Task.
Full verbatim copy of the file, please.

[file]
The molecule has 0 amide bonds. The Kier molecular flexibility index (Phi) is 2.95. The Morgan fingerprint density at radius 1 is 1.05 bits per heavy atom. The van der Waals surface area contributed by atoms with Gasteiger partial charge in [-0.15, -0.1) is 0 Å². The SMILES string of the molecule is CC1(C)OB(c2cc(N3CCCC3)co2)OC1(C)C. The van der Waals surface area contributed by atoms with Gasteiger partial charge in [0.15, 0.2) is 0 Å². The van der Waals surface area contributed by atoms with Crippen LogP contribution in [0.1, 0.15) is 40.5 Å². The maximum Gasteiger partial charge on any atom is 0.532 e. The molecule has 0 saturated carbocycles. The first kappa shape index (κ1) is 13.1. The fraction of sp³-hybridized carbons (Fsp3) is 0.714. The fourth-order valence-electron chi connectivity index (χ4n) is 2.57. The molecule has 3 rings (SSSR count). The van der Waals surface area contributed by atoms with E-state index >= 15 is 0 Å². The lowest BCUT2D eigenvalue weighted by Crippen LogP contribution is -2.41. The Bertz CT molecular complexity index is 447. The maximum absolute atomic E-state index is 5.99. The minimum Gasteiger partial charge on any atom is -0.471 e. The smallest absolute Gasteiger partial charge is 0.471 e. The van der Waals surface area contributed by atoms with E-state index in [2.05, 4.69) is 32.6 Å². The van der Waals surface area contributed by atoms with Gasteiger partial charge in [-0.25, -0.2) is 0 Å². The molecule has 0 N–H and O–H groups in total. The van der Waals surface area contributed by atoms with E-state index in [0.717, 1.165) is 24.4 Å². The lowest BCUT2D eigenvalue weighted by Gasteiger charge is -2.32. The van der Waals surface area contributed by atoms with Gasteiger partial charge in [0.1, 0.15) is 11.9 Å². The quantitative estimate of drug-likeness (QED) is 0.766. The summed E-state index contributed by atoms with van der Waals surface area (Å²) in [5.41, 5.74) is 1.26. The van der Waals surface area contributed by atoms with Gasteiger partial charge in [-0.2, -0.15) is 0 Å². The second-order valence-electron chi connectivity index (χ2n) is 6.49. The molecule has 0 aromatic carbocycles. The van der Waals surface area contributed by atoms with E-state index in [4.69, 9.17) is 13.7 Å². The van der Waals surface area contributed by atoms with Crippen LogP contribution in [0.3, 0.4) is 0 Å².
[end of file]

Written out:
The molecule has 0 amide bonds. The Kier molecular flexibility index (Phi) is 2.95. The Morgan fingerprint density at radius 1 is 1.05 bits per heavy atom. The van der Waals surface area contributed by atoms with Gasteiger partial charge in [-0.15, -0.1) is 0 Å². The SMILES string of the molecule is CC1(C)OB(c2cc(N3CCCC3)co2)OC1(C)C. The van der Waals surface area contributed by atoms with Gasteiger partial charge in [0.15, 0.2) is 0 Å². The van der Waals surface area contributed by atoms with Crippen LogP contribution in [0.1, 0.15) is 40.5 Å². The maximum Gasteiger partial charge on any atom is 0.532 e. The molecule has 0 saturated carbocycles. The first kappa shape index (κ1) is 13.1. The fraction of sp³-hybridized carbons (Fsp3) is 0.714. The fourth-order valence-electron chi connectivity index (χ4n) is 2.57. The molecule has 3 rings (SSSR count). The van der Waals surface area contributed by atoms with E-state index >= 15 is 0 Å². The lowest BCUT2D eigenvalue weighted by Crippen LogP contribution is -2.41. The Bertz CT molecular complexity index is 447. The maximum absolute atomic E-state index is 5.99. The minimum Gasteiger partial charge on any atom is -0.471 e. The smallest absolute Gasteiger partial charge is 0.471 e. The van der Waals surface area contributed by atoms with E-state index in [2.05, 4.69) is 32.6 Å². The van der Waals surface area contributed by atoms with Gasteiger partial charge in [-0.25, -0.2) is 0 Å². The molecule has 0 N–H and O–H groups in total. The van der Waals surface area contributed by atoms with E-state index in [0.717, 1.165) is 24.4 Å². The lowest BCUT2D eigenvalue weighted by Gasteiger charge is -2.32. The van der Waals surface area contributed by atoms with Gasteiger partial charge in [0.1, 0.15) is 11.9 Å². The quantitative estimate of drug-likeness (QED) is 0.766. The summed E-state index contributed by atoms with van der Waals surface area (Å²) in [5.41, 5.74) is 1.26. The van der Waals surface area contributed by atoms with Gasteiger partial charge in [-0.2, -0.15) is 0 Å². The second-order valence-electron chi connectivity index (χ2n) is 6.49. The molecule has 0 aromatic carbocycles. The van der Waals surface area contributed by atoms with E-state index in [4.69, 9.17) is 13.7 Å². The van der Waals surface area contributed by atoms with Crippen LogP contribution in [0.3, 0.4) is 0 Å².